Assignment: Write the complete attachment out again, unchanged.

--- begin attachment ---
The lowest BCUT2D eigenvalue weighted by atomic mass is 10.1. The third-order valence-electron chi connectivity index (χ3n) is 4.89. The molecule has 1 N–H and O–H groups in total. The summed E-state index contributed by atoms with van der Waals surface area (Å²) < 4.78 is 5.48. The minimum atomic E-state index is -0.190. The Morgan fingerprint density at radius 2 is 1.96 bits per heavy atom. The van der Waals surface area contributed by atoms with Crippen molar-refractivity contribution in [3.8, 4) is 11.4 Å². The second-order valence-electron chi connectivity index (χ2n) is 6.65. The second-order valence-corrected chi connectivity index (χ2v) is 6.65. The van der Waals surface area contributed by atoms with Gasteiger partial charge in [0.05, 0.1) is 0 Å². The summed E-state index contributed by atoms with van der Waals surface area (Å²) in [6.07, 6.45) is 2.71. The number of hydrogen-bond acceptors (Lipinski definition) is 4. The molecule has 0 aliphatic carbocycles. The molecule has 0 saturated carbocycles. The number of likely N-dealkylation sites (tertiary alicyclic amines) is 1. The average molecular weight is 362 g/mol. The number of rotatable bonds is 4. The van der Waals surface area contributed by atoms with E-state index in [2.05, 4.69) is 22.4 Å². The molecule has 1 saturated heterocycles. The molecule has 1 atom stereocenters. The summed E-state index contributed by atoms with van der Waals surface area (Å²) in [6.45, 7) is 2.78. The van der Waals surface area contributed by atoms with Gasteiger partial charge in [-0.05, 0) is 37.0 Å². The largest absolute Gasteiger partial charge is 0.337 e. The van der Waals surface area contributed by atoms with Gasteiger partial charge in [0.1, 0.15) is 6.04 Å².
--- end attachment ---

The lowest BCUT2D eigenvalue weighted by atomic mass is 10.1. The third-order valence-electron chi connectivity index (χ3n) is 4.89. The molecule has 1 N–H and O–H groups in total. The summed E-state index contributed by atoms with van der Waals surface area (Å²) < 4.78 is 5.48. The minimum atomic E-state index is -0.190. The Morgan fingerprint density at radius 2 is 1.96 bits per heavy atom. The van der Waals surface area contributed by atoms with Crippen molar-refractivity contribution in [3.8, 4) is 11.4 Å². The second-order valence-electron chi connectivity index (χ2n) is 6.65. The second-order valence-corrected chi connectivity index (χ2v) is 6.65. The van der Waals surface area contributed by atoms with Gasteiger partial charge in [0.05, 0.1) is 0 Å². The summed E-state index contributed by atoms with van der Waals surface area (Å²) in [6.07, 6.45) is 2.71. The number of hydrogen-bond acceptors (Lipinski definition) is 4. The molecule has 0 aliphatic carbocycles. The molecule has 0 saturated carbocycles. The number of likely N-dealkylation sites (tertiary alicyclic amines) is 1. The average molecular weight is 362 g/mol. The number of rotatable bonds is 4. The van der Waals surface area contributed by atoms with E-state index in [2.05, 4.69) is 22.4 Å². The molecule has 1 saturated heterocycles. The molecule has 1 atom stereocenters. The summed E-state index contributed by atoms with van der Waals surface area (Å²) in [6.45, 7) is 2.78. The van der Waals surface area contributed by atoms with Gasteiger partial charge in [-0.05, 0) is 37.0 Å². The largest absolute Gasteiger partial charge is 0.337 e. The van der Waals surface area contributed by atoms with Gasteiger partial charge in [0.1, 0.15) is 6.04 Å².